Electronic Medical Records AssessmentKristie StricklinBellevue UniversityAbstractNextGen is an electronic health record (EMR) that helps healthcare practices provide patient care clinically, financially, and operationally.
NextGen Ambulatory works with more than ninety thousand providers, has over forty thousand clients, and over twenty-five different specialties. This paper will discuss capabilities, pros and cons of implementation, and how the EMR NextGen has impacted patient outcomes. Electronic Medical Records Assessment Electronic medical record systems lie at the center of any computerized health information system.
Without them other modern technologies such as decision support systems cannot be effectively integrated into routine clinical workflow. The paperless, interoperable, multi-provider, multi-specialty, multi-discipline computerized medical record, have been around for many years. The United Sates Institute of Medicine report, Key Capabilities of an Electronic Health Record System, identified a set of 8 core care delivery functions that electronic health records systems should be capable of performing in order to promote greater safety, quality and efficiency in health care delivery. The eight core capabilities that EHRs should possess are: 1) Health information and data. Having immediate access to key information such as patients’ diagnoses, allergies, lab test results, and medications would improve caregivers’ ability to make sound clinical decisions in a timely manner; 2) Result management.
The ability for all providers participating in the care of a patient in multiple settings to quickly access new and past test results would increase patient safety and the effectiveness of care; 3) Order management. The ability to enter and store orders for prescriptions, tests, and other services in a computer-based system should enhance legibility, reduce duplication, and improve the speed with which orders are executed; 4) Decision support. Using reminders, prompts, and alerts, computerized decision-support systems would help improve compliance with best clinical practices, ensure regular screenings and other preventive practices, identify possible drug interactions, and facilitate diagnoses and treatments; 5) Electronic communication and connectivity. Efficient, secure, and readily accessible communication among providers and patients would improve the continuity of care, increase the timeliness of diagnoses and treatments, and reduce the frequency of adverse events; 6) Patient support. Tools that give patients access to their health records, provide interactive patient education, and help them carry out home-monitoring and self-testing can improve control of chronic conditions, such as diabetes; 7) Administrative processes.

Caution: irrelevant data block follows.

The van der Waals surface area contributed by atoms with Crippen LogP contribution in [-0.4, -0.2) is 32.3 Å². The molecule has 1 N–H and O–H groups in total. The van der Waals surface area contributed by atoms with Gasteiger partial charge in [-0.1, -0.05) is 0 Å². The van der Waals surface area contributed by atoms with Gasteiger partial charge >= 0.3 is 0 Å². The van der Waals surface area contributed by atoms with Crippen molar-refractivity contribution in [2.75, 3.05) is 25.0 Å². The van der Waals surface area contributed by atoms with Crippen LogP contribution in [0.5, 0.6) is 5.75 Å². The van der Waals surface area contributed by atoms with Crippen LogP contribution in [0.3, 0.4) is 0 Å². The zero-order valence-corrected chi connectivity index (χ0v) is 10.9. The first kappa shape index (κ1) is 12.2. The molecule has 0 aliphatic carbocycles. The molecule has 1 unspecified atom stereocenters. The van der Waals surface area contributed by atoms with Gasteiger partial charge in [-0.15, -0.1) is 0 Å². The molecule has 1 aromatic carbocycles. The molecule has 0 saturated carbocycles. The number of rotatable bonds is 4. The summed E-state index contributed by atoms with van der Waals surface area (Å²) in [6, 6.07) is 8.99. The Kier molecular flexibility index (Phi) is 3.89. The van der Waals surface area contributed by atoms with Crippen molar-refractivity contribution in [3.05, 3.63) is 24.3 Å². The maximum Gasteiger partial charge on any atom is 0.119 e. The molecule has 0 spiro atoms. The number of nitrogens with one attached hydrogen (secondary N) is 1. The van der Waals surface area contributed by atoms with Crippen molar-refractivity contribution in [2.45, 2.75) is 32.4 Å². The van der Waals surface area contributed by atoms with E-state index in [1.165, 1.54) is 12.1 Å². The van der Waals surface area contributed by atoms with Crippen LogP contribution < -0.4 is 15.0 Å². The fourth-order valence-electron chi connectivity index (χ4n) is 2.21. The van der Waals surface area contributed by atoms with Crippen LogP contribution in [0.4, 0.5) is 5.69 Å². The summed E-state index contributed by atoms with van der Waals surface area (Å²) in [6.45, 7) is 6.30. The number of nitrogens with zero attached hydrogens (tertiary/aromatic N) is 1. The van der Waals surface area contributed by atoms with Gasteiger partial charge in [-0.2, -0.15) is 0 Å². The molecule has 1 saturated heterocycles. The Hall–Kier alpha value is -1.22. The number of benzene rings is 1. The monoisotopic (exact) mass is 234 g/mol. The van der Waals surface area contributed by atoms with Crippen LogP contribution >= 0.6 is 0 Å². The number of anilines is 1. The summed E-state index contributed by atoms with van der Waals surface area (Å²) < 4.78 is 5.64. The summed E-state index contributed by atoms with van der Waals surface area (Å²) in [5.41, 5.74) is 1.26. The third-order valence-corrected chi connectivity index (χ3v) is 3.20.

Computerized administrative tools, such as scheduling systems, would greatly improve hospitals’ and clinics’ efficiency and provide more timely service to patients; and 8) Reporting. Electronic data storage that employs uniform data standards will enable health care organizations to respond more quickly to federal, state, and private reporting requirements, including those that support patient safety and disease surveillance (Tang, 2003).NextGen SummaryNextGen is an EMR that Faith Regional Health Services uses in all outpatient and specialty clinics.
With thirteen primary care locations, an urgent care, and fifteen specialties; there are a lot of dynamics that needed to be incorporated in the EMR. NextGen is a system with good usability as it is easy to use and effective. The system allows providers to perform necessary tasks quickly, efficiently and with a minimum effort. Tasks which can be performed by the software, such as data retrieval, organization, summary, cross?checking, and calculating, are done in the background, improving accuracy and allowing providers and clinical staff more time for other tasks.
ConclusionReferencesUnited States of America, Nebraska Department of Health and Human Services. (n.d.
). Legislative Bill 88.Nebraska Legislature: https://nebraskalegislature.gov/bills/view_bill.php?DocumentID=31054 BIBLIOGRAPHY